City Journal Special Issue 2009

New York’s Tomorrow

Special Issue 2009
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Jay P. Greene and Patrick J. McCloskey
The Uses of Vouchers
School choice can help special-ed students and keep the Catholic-school option alive in the inner city.
Special Issue 2009
Keeping Promises

In 1975, Congress passed legislation giving students with disabilities the right to an appropriate education at public expense. But having a right is only as good as your ability to enforce it. In New York City and elsewhere, public schools regularly delay and frustrate disabled students seeking appropriate services—everything from tutoring to speech therapy to treatment of severe disabilities—making their federally protected right all but meaningless. Rather than compelling families with disabled children to contend with obstinate public school systems, we should give them the option of purchasing the services they need for their children from a private provider. That is, we should give them special-ed vouchers—good for the same amount of money that we already spend on them in the public school system—that they could then use to pay for private school. Not only would this bring better services to disabled New York students; it could also save the public money.

Many parents of disabled students have a lot of trouble ensuring that public schools give their kids an appropriate education. The parents have to know what they’re entitled to, and most do not. They must negotiate services from the local schools—but the schools are experienced in these negotiations, while the parents generally aren’t, so the schools often get away with minimizing their responsibilities. And even if parents win at the negotiating table, getting the schools actually to deliver on their promises is enormously difficult.

In the end, the only way to compel schools to keep their promises is for parents to engage in ongoing legal battles with the same people who take care of their kids each school day. Most parents have neither the resources nor the stomach to do that. Schools, on the other hand, see little downside in promising few services and delivering fewer. The worst that can happen is that courts will step in and order them to do what they were originally supposed to do; there are no punitive damages in special ed. Research by Perry Zirkel at Lehigh University also shows that courts tend to sympathize with school districts and that schools win most legal challenges from parents. And since children age, delays work to the schools’ advantage.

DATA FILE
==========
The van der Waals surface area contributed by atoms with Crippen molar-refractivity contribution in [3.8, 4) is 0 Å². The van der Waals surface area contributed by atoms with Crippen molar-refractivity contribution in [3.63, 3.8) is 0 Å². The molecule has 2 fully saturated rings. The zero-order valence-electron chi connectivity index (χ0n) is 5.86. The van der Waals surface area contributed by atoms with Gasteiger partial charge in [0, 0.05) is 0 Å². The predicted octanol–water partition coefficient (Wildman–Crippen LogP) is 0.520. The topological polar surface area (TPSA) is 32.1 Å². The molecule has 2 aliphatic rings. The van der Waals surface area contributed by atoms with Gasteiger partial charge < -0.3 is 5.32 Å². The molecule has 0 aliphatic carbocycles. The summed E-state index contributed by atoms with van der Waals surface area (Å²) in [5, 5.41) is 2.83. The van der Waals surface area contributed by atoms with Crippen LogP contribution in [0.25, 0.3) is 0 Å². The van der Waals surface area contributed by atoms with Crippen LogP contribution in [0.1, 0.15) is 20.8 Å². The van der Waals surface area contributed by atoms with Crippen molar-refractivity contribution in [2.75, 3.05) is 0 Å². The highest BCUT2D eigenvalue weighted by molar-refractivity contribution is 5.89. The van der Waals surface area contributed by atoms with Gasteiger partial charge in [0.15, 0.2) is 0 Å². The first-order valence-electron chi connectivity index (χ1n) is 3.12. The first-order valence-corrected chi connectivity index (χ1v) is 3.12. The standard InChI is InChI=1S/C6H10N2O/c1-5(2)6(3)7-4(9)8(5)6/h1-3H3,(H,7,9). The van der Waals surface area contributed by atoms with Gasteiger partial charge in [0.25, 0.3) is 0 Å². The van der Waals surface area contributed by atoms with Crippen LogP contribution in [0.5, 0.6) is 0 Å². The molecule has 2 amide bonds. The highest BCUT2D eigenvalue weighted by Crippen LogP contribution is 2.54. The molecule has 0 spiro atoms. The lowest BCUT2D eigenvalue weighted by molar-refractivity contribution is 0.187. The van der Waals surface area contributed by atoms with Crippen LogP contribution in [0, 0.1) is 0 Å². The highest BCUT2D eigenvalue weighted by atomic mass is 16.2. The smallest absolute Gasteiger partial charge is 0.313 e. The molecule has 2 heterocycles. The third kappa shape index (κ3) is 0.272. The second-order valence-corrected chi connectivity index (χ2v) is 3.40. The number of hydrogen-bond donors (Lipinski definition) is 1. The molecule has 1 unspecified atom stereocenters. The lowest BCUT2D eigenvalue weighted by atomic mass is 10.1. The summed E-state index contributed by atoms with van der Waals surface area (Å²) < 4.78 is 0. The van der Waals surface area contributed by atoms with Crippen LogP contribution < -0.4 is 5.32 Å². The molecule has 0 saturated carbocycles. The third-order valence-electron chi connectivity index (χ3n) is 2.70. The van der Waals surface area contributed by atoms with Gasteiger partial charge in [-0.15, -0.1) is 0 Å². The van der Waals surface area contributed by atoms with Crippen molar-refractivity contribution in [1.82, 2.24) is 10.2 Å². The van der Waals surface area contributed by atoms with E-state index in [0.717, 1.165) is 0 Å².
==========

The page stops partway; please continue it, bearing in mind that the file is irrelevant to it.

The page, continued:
For all these reasons, most parents of disabled kids simply resign themselves to whatever the schools deliver—or fail to deliver. In New York City, according to an audit by state comptroller Thomas DiNapoli, more than two-thirds of all students newly assigned to special education during the 2006–07 school year had to wait more than 60 days to enter a program. Roughly one-third of all eligible students fail to receive the services to which the schools have decided they’re entitled. And there’s no guarantee, of course, that these services will be any good.

If students believe that what the public schools have to offer is inadequate, why not give them the option of finding those services in the market? Every student identified as disabled could get a voucher worth no more money than the public schools would spend to educate that child (with more severely disabled students receiving more generous vouchers). Students could then use the vouchers to attend private school if they wanted. No one would have to use the vouchers, and students choosing to remain in public schools would retain all the rights they already have there. Disabled students would simply gain a mechanism—a market mechanism—to help them make their rights a reality.